We know that dogs have ears and in fact, the ears are sometimes the cutest part of their whole head. Some dogs have darling curly and fluffy ears. Some dogs’ ears stand up and some dogs even have one that stands and the other that flops over! Let’s face it, dogs’ ears are really endearing (hehe). But they serve an important purpose for our dogs and there are some things that all dog lovers really need to know.
1. Normal healthy dogs do not shake their heads and flop their ears all the time…or scratch at the ears a lot with their hind feet. If your dog is shaking his head or scratching at his ears, there is something amiss. Pay attention to your dog. If you hear his tags jingling too much, track him down to see why. You need to uncover the root of the problem. Dogs can have things stuck inside the ears that are not supposed to be there, like plant matter. They can get ticks in their ears. They can also suffer from ear infections. Open that ear and see what you can see. If you see nothing odd, but your dog is acting strange, contact your vet and let him/her look. Be aware that the ears are very sensitive so many dog will require some sedation or anesthesia for a thorough ear exam.
2.Your dog’s ear canal is not a “straight shot”. You can see the opening to the ear canal if you look, but to really see the ear drum, one will need an otoscope (instrument designed to visualize the inside of the ear). Even if you have an otoscope and your dog will tolerate the discomfort of a thorough otic (ear) exam, you are still going to need a vet because medications to treat ear infections are only available by prescription and your vet has a ton of training that helps he/she know what is normal and abnormal. The curve in the ear canal also helps protect the ear drum, so be sure never to stick something into your dog’s ear canal, like a cotton swab.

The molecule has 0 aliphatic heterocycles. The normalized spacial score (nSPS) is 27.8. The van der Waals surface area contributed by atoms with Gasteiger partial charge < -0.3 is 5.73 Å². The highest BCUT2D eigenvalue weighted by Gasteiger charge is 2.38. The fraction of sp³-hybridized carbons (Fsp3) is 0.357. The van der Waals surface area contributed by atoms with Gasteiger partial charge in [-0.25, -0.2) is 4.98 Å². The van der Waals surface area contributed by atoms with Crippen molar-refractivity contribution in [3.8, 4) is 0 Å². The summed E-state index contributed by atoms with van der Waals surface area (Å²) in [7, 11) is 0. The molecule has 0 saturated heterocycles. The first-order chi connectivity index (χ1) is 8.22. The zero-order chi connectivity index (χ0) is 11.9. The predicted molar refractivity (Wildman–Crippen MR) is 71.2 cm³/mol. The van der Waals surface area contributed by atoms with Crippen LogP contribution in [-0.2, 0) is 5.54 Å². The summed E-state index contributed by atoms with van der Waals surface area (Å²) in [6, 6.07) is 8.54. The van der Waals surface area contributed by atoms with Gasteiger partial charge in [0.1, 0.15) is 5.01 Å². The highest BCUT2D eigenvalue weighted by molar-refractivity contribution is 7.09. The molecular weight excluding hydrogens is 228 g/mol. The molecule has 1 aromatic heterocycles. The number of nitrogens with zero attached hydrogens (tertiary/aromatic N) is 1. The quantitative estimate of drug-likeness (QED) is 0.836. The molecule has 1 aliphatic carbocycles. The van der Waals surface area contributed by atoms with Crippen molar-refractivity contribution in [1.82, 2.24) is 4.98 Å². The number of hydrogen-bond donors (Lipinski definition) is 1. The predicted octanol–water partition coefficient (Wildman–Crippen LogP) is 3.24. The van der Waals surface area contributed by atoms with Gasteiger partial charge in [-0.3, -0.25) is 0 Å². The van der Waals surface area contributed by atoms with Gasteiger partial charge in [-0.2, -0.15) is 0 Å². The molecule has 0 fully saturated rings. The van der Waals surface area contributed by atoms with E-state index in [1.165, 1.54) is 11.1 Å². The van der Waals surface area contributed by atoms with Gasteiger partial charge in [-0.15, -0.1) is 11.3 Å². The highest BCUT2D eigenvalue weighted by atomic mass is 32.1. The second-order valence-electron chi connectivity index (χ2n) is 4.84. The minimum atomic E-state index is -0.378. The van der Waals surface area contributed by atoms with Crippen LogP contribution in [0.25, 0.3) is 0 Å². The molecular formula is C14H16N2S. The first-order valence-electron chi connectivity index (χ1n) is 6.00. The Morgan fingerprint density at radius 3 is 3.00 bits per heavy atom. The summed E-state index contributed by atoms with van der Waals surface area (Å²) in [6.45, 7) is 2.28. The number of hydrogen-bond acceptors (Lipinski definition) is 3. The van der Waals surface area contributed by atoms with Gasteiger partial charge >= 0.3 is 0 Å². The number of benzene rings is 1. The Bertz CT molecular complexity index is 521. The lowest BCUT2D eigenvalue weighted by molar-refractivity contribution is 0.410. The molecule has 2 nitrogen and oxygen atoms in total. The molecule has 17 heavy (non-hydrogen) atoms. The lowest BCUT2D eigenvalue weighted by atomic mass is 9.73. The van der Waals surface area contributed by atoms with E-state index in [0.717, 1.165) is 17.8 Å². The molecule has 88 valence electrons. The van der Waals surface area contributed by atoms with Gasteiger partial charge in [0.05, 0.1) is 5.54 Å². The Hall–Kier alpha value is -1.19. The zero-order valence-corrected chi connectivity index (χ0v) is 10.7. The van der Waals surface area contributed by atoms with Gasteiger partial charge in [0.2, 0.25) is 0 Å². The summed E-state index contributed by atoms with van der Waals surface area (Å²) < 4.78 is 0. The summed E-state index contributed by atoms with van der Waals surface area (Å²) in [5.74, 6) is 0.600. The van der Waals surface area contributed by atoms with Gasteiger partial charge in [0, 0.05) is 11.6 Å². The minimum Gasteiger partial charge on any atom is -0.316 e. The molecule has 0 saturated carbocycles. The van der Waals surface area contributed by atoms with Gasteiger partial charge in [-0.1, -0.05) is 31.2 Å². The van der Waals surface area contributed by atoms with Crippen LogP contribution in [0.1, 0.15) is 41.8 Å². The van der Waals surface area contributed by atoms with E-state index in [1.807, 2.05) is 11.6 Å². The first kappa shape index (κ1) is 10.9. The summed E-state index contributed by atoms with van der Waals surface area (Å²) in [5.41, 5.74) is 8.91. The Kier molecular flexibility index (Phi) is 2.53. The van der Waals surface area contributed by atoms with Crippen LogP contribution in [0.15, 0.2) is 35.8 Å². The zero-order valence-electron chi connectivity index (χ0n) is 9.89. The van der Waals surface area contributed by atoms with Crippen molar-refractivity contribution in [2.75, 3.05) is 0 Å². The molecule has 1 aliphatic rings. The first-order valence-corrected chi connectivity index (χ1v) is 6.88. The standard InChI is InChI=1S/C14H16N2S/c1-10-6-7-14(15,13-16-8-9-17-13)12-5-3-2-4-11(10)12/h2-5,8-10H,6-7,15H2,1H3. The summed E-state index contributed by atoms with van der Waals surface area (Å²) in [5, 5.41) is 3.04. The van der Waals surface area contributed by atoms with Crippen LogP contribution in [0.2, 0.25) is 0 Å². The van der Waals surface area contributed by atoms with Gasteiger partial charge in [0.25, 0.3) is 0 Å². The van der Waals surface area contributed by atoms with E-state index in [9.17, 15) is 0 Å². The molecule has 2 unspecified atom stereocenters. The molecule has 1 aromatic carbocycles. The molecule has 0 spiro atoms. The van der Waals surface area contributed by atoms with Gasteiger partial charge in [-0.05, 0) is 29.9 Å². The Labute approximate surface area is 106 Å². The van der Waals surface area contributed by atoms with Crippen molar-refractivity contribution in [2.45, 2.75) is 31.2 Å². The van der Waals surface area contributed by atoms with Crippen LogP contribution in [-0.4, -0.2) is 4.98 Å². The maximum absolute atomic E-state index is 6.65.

3. Your dog’s outer ear can fill with fluid (usually blood) like a balloon. It sounds like something from science fiction, but it is the truth. This issue is called an aural hematoma and it happens when a blood vessel ruptures between the cartilage layers of the ear. The blood can then fill the space between the layers and make the outer ear, called the pinna, look like a water balloon. The worst part about this problem is the discomfort because there are so many nerves in the ears that the pressure and pain throb constantly until you see your vet to have the aural hematoma drained. Unfortunately, many of them will refill and require an actual surgical procedure to adhere the cartilages together. Excessive head shaking (like #1 above) is usually the cause of the aural hematoma, so you will have to get to the bottom of the head shaking as well as address the fluid.
At the end of the day, it is important to pay attention to all parts of your dog and to call your vet if anything seems abnormal. Never stick anything in your dog’s ear without your veterinarian’s guidance. Remember, you and your vet are on the same team, Team Helping Dogs!
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